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What is Saturation Booking in Film?

Almost certainly anyone that is a fan of the film industry and of seeing new movies hit the box office has encountered what appears to be saturation booking, all be it without realizing that’s what they’re seeing. Saturation booking, or the saturation release, occurs frequently in Hollywood and can be incredibly valuable for the film distributor.

But what is it exactly?


Saturation booking, more commonly referred to as a saturation release, takes place when a new film is released simultaneously. Across multiple theaters in every market of the country on the same day.

We see saturation booking take place rather frequently. We just don’t realize that is has a name and a genuine purpose.

At least, not unless you’re an industry professional that understands the intent of the distributor.


The purpose of saturation booking is to achieve success in rapidly recuperating the costs of production. By opening the film across several thousand theater screens in a single day.

The saturation release is backed by an intense advertising campaign which leads up to the big day. But how effective is it really and how long has this type of distribution been prominent?


The first known instance of a saturation release was in 1975. The film was Jaws. And the goal was to recuperate as much of the production costs at the beginning of the distribution process as possible.

The film had a budget of $12M to produce and recuperating those production costs quickly was incredibly important to Richard Zanuck, David Brown and team.

Box office revenue for the production would total nearly $471M.

Massive promotion of this Summer Blockbuster hit release would draw record number of spectators to theaters over the first four days resulting in $8.92M across 409 theaters.


In the two weeks leading up to the release of Jaws Spielberg, Benchley, Zanuck and Brown, directors and producers behind the film, would travel the U.S.

Reaching major cities in every market to announce or otherwise advertise the film. While states that the cost of the worldwide promotion was small.

Comparative to the results that were achieved with decision to engage in saturation booking. Exact figures associated with the pre-release advertising of Jaws continue to be private to this day.


What we do know is that the advertising campaigns for this film were more costly than any other film distributed by Universal Pictures to date at that time.

Primetime spots on major television channels were secured in all major markets, print media outlets were engaged, and the radio was also used. 


Perhaps you’ve heard of this before, but another term used to describe the process? Sometimes we call saturation booking a saturation release.

Because while the film gets booked for distribution with nationwide theaters. It’s released all at once on the same day. Therefore we frequently use the term saturation release.

You might also hear the term “wide release” used to describe saturation booking. 


Similarly to saturation booking, a wide release represents a plan to release the film across national cinemas in most markets. Or in all markets across the country at the same time.

Saturation booking, or the wide release, is the chosen method of distribution for most films now over the prior roadshow release or roadshow theatrical release.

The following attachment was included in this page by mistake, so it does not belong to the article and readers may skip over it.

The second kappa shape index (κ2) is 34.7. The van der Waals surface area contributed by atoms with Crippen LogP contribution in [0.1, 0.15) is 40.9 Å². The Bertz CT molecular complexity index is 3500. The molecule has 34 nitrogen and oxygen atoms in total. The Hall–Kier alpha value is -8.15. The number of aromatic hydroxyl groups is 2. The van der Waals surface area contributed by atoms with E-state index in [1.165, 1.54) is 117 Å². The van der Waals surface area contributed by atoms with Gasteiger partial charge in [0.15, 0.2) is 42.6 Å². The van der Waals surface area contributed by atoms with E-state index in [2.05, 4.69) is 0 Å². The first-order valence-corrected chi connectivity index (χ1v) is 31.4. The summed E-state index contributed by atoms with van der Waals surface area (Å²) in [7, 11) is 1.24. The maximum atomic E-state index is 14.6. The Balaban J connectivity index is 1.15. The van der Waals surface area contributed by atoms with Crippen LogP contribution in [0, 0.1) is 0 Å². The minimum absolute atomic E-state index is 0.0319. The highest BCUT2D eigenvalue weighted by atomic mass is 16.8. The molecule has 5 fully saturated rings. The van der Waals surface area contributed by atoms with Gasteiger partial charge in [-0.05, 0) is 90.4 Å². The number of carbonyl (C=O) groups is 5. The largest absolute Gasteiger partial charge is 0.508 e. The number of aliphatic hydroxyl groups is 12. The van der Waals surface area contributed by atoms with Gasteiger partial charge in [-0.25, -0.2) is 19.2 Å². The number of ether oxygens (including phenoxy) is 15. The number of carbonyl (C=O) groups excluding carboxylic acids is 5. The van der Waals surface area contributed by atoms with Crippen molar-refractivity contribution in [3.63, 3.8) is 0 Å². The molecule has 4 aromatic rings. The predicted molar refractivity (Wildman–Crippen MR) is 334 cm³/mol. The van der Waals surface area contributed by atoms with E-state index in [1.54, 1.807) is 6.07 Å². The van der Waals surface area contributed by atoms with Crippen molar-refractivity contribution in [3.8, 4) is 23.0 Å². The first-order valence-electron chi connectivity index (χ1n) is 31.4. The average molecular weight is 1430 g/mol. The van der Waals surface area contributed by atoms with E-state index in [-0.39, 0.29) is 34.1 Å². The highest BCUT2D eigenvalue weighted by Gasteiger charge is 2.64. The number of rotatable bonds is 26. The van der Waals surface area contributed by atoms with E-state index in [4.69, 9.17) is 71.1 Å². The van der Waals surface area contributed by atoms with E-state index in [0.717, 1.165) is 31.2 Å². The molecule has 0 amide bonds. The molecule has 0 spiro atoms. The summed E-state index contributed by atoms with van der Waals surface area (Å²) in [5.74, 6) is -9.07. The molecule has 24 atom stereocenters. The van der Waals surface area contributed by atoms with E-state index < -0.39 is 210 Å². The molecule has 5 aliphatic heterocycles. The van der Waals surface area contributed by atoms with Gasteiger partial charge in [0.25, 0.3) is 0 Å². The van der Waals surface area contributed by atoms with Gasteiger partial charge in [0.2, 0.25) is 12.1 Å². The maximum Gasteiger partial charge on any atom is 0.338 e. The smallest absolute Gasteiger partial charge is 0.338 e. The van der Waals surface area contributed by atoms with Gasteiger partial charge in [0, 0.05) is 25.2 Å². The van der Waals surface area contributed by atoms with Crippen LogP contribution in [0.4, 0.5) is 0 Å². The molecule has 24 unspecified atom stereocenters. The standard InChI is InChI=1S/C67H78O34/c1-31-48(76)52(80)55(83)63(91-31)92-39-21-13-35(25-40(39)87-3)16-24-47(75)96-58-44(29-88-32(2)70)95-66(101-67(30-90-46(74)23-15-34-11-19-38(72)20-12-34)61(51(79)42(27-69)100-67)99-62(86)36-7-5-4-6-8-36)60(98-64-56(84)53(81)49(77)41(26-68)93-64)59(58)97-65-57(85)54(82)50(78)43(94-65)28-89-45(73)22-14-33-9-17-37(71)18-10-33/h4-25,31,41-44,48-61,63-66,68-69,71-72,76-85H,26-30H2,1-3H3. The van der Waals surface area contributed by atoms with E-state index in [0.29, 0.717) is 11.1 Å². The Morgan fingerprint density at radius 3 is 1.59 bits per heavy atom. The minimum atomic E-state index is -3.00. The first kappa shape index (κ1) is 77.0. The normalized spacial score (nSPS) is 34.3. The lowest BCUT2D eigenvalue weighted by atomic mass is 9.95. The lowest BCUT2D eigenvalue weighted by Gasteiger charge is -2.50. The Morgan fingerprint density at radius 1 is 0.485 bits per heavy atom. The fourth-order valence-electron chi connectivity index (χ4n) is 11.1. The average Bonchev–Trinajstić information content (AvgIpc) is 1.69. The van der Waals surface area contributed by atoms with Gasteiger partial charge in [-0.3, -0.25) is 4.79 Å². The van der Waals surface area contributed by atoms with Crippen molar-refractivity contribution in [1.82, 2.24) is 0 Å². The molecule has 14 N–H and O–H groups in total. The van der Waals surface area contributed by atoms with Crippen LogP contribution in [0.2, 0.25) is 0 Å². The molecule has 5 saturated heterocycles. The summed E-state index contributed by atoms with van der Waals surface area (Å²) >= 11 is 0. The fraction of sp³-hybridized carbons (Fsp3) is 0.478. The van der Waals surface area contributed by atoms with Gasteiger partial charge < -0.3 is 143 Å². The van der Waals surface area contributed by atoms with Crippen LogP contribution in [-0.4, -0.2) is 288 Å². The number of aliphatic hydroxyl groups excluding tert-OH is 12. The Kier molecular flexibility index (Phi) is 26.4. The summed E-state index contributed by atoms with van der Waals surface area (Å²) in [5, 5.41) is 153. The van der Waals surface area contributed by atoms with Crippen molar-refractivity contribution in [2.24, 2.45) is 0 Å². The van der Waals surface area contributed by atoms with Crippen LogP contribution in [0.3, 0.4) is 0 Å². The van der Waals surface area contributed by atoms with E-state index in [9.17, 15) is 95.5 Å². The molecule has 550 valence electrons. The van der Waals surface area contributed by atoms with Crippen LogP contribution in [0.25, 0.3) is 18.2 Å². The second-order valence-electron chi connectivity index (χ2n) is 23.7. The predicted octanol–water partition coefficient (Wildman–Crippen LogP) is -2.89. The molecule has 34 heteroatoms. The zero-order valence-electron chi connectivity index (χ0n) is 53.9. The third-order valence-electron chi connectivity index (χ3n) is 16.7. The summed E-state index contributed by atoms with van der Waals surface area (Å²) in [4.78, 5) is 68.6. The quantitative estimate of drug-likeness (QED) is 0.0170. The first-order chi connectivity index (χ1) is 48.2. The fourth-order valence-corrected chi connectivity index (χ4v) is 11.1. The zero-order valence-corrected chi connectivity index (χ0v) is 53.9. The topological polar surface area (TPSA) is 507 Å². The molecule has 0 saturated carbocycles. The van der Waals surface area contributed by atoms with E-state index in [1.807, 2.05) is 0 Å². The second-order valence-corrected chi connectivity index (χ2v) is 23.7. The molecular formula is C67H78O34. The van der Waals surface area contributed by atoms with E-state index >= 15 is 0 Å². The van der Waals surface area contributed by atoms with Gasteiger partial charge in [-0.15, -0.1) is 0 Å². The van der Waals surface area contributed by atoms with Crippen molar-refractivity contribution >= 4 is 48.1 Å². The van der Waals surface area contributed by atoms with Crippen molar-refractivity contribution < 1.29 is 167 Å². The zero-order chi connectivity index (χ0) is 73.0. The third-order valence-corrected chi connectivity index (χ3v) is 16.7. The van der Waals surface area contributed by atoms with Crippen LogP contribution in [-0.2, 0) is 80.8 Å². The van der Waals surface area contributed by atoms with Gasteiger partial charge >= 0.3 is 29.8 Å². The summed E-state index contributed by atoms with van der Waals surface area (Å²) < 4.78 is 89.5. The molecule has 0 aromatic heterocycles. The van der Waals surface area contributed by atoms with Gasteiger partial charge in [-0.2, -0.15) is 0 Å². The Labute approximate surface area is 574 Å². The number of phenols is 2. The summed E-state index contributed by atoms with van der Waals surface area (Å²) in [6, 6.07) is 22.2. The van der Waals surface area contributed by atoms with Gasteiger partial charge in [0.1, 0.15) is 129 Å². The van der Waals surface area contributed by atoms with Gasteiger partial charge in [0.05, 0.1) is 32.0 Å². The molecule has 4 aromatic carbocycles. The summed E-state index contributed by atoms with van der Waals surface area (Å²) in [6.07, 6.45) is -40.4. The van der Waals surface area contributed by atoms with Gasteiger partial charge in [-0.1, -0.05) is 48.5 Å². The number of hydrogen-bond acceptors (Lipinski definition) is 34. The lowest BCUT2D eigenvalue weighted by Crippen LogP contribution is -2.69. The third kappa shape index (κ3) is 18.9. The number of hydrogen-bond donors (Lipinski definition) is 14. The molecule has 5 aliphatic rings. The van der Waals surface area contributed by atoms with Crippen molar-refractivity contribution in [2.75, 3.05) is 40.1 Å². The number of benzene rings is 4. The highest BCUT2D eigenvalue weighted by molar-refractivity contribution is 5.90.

In which the film opens at limited locations in certain key market areas before it is ultimately opens in a larger viewing area. 


Saturation booking has becoming incredibly popular since the first major instances of a saturation release took place in 1975 with Jaws.

Since then, increasing skills and focus on marketing have proven incredibly powerful in generating substantial following ahead of a film release.

And in boosting box office ticket sales during the initial opening of a film in theaters.


Filmmakers choose saturation booking for a number of reasons. But in today’s competitive environment? Saturation booking is more powerful than ever. Particularly where pirating is concerned.

Films that use a saturation booking method have the ability to draw in substantially higher box office sales revenues than those that are released in a limited scope.

This can be highly effective in establishing the maximum amount of revenue from the film early on to cover production costs.


Opening wide, another term for a saturated release, is pretty much the industry standard for most big-budget blockbuster films these days.

In fact, films sometimes even include wide release expansion across multiple countries in order to maximize sales during the first few days or weeks.

Following the release allowing the filmmaker to recuperate as much of the production costs as possible as quickly as possible.

Some films have even seen worldwide saturation booking or the world-wide release if they’re thought to be popular across the world. 


Today, saturated booking accounts for the majority of major big-hit film releases. Typically, a film that endures a saturated release will hit up to almost 4,500 theaters on the same day.

Although the average is 3,200 theaters for a saturated release. Likewise, a limited release has the same opportunity to be released in nearly 4,500 theaters.

But the average opening occurs in just 2,350 theaters. Additionally, while films can have varying lifespans in theaters.

They tend to spend an average of 98.7 days in theaters with a saturated release vs. 100 days with a limited release. 


All of these figures aside, saturated booking generally results in a film earning four times as much as limited release or limited booking.

Limited booking films may have a lower risk and cost less for theaters. But the greater the risk, the greater the reward!

The saturated booking process results in significantly higher overall revenues in most cases. Therefore representing a win both for the distributor, and for the filmmaker too!